Saturday, January 16, 2021

Damocles’ Sword

 



Have you ever felt on edge because you’re just waiting for the other shoe to drop? Perhaps it’s a financial burden looming on the horizon, such as a debt that must be repaid with no apparent means to do so. Perhaps it’s waiting for a test result to determine whether a dreaded illness threatens your future.

Maybe your child or other loved one is on a self-destructive path, running away from God straight to inevitable devastation. Or what if you were convicted of a crime and were waiting for sentencing, knowing that the outcome would be bad at best and fatal at worst?

In many situations like these, our anxiety and distress are aggravated by knowing that we are in some way responsible for the dilemma, whether through irresponsible spending, neglecting our health, careless parenting or even illegal acts.  If any of these situations ever apply to us, how should we live our life while we’re waiting for the resolution?

A well-known story illustrating an extreme example of such a situation is that of Damocles’ sword. During the fourth century BC, Dionysius II, tyrannical king of Sicily, had a power-hungry, opportunistic courtier named Damocles. When Damocles expressed his admiration and even envy of the king’s wealth, splendor and magnificent lifestyle, Dionysius II offered to trade places with him.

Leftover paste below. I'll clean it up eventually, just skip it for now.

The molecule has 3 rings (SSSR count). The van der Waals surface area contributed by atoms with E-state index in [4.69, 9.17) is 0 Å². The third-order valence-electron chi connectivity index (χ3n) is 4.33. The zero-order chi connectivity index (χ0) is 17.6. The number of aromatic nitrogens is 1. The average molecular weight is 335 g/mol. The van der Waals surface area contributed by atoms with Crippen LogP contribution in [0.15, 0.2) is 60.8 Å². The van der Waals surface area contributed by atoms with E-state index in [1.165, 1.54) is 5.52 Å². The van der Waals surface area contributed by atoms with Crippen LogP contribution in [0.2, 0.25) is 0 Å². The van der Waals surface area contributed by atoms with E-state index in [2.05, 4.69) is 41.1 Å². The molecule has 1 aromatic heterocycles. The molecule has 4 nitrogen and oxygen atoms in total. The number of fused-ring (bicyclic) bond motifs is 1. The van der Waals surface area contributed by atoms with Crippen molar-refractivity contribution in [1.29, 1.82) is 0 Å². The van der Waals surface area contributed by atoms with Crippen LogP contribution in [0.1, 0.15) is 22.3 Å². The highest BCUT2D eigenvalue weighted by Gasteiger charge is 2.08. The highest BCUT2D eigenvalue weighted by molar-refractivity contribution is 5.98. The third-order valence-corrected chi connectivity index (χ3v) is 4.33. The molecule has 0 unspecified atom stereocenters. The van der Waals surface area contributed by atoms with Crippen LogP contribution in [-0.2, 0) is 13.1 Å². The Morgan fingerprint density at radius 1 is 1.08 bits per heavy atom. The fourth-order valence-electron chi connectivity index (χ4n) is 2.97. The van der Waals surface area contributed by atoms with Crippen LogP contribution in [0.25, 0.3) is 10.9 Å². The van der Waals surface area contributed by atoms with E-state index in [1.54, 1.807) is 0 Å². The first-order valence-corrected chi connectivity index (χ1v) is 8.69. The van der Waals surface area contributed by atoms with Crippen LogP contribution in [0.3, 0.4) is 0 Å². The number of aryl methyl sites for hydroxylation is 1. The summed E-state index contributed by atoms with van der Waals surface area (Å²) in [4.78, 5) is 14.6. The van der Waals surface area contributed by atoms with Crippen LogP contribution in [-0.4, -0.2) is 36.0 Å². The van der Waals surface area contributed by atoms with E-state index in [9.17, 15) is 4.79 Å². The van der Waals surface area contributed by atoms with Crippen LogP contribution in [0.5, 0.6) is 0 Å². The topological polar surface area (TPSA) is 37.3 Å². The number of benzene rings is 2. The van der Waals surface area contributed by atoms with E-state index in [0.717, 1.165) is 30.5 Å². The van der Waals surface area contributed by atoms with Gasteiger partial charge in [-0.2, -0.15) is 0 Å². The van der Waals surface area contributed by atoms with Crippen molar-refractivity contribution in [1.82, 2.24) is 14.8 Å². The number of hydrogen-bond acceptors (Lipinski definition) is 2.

Damocles eagerly accepted and was seated on the royal throne, only to find that Dionysius II had arranged for a deadly sword to hang over his head, held in place only by a single hair of a horse's tail. How could Damocles enjoy living in luxury when his life could end at any moment? Ultimately he begged the king to let him resume his former life, having learned that grave, imminent danger accompanies great power and wealth.

Damocles was responsible for sacrificing his own peace of mind to acquire fortune and power, and he quickly regretted the consequences of his decision. But I wonder if he found true peace once he returned to his less exciting, but safer, life circumstances?

Ultimately we must all face the truth that at any moment we may be in life-changing, paradigm-shifting, even fatal peril. If we escape the immediate threat that is our primary concern at the moment, whether it is financial collapse, life-threatening illness, loss of a loved one, or even criminal penalties, do we breathe a sigh of relief and resume our carefree ways?